Film can reproduce such techniques only so faithfully. Novels narrated in the first-person or in the third- can have those choices rendered cinematically, and some forms used in books can be suggested in a movie, as when a character reads a book and the audience sees a depiction of its contents. But Gray used endnotes, illustrations, typography, plagiarism, self-reference, and the layout of the page to further his plots, to deepen his diegesis, and to make us laugh.
In a conversation with Bradley Cooper for Variety’s Actors on Actors series, Emma Stone describes her impression upon learning about the premise of Poor Things from director Yorgos Lanthimos: “The shortform explanation of that story is pretty wackadoo.” And she’s right: Poor Things takes the form of an autobiography (with additional material and extensive critical notes and even a jokey erratum) of one Archibald “Archie” McCandless M.D., with Alasdair Gray credited only as editor.
The novel focuses on a woman named Bella who, Archie claims, was revived from death Frankenstein-style by the mad scientist friend Godwin Baxter, who replaced Bella’s brain with an infant’s, so that even though she’s in an adult body, she’s experiencing life as if a child. Godwin, of course, created Bella so that he may, as McCandless tells him, “possess what men have hopelessly yearned for throughout the ages: the soul of an innocent, trusting, dependent child inside the opulent body of a radiantly lovely woman.” It’s like a darker, more grotesque version of Weird Science.
Gray, however, grants Bella more agency than Kelly LeBrock’s computer-generated vixen ever got. As Bella develops, her sexual appetite becomes insatiable, and soon with unapologetic abandon she’s having sex with other men, including Archie. Following Archie’s autobiography is a letter from Bella (now going by Victoria) contradicting much of what Archie wrote in his self-published book, claiming that Archie was always jealous of her relationship to Godwin (whom she refers to as God) and “soothed himself by imagining a world where he and God and I existed in perfect equality.”
Bella/Victoria gets the last word on her story, and it is her impression of events that we’re left with. Gray has created a wonderful metaphor for the ways in which men believe women to be subservient to them and the refusal of women to be controlled or treated like property. Bella as a character exists on the same plane as Toni Morrison’s Sula Peace, Erica Jong’s Isadora Wing, Alice Walker’s Shug Avery, and D.H. Lawrence’s Lady Chatterley—sexually promiscuous women whose behavior challenges the norms not only of society but also literature itself, which often employs female sexuality as a reward for a man or as a reason for a woman’s punishment.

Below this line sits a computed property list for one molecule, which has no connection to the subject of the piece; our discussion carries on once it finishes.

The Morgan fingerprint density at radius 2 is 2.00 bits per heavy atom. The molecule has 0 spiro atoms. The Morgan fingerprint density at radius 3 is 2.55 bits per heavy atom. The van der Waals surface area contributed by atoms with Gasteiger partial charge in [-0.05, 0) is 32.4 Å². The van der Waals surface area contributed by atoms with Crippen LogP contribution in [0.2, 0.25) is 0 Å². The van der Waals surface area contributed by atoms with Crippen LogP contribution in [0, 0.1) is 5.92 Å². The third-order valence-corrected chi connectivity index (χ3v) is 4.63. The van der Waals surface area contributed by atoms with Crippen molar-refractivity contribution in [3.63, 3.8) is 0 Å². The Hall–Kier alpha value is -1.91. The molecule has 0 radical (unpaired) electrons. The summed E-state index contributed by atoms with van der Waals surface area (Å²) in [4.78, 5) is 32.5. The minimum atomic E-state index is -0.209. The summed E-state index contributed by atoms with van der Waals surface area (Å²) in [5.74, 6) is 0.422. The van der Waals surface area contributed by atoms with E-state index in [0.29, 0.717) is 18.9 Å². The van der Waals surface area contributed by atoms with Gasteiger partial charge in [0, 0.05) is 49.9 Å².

All of which is to say that although the plot description of Poor Things is wild and provocative and dirty, it is not the foremost aspect to enjoy in Gray’s novel. The means by which the story is relayed is as central to its efficacy as its basis in Mary Shelley’s masterwork (which is also told via numerous literary techniques).
This is not to say that Gray’s fiction is so inextricable from its written form that any adaptation will fall woefully short of its source, but rather that I hope people who see and love the film this winter will discover that Gray’s book offers more rewards than the ones that are translatable to the screen. He is not merely a teller of peculiar and transgressive tales.
He is also a virtuoso of style, a postmodern trickster who sought to confront his readers regarding their expectations of both content and form. Too many times audiences leave a theater after seeing an adaptation of a novel believing that they had just experienced some approximation of the original, and while sometimes this may be truer than not, in the case of a writer like Gray, it is tragically false.
Writers of the 20th and 21st centuries have consistently responded to the emerging technologies of film and television with innovations not replicable in any other medium. Postmodernism, in particular, combatted the homogenizing influence of network TV and Hollywood by devising techniques and points of view only accessible in literature, which is why so few of them have been successfully adapted.
Like Calvino and Borges and Byatt and Pynchon, Alasdair Gray is a reminder of the pleasures wholly unique to reading, even if Gray is read much less widely than his counterparts. We should be grateful to the authors who kept the spirit of literature alive during the sieges of movies, TV, and the internet. Their tradition has been a beautiful one, leaving in its wake a trail of glorious stars, and he was one of them.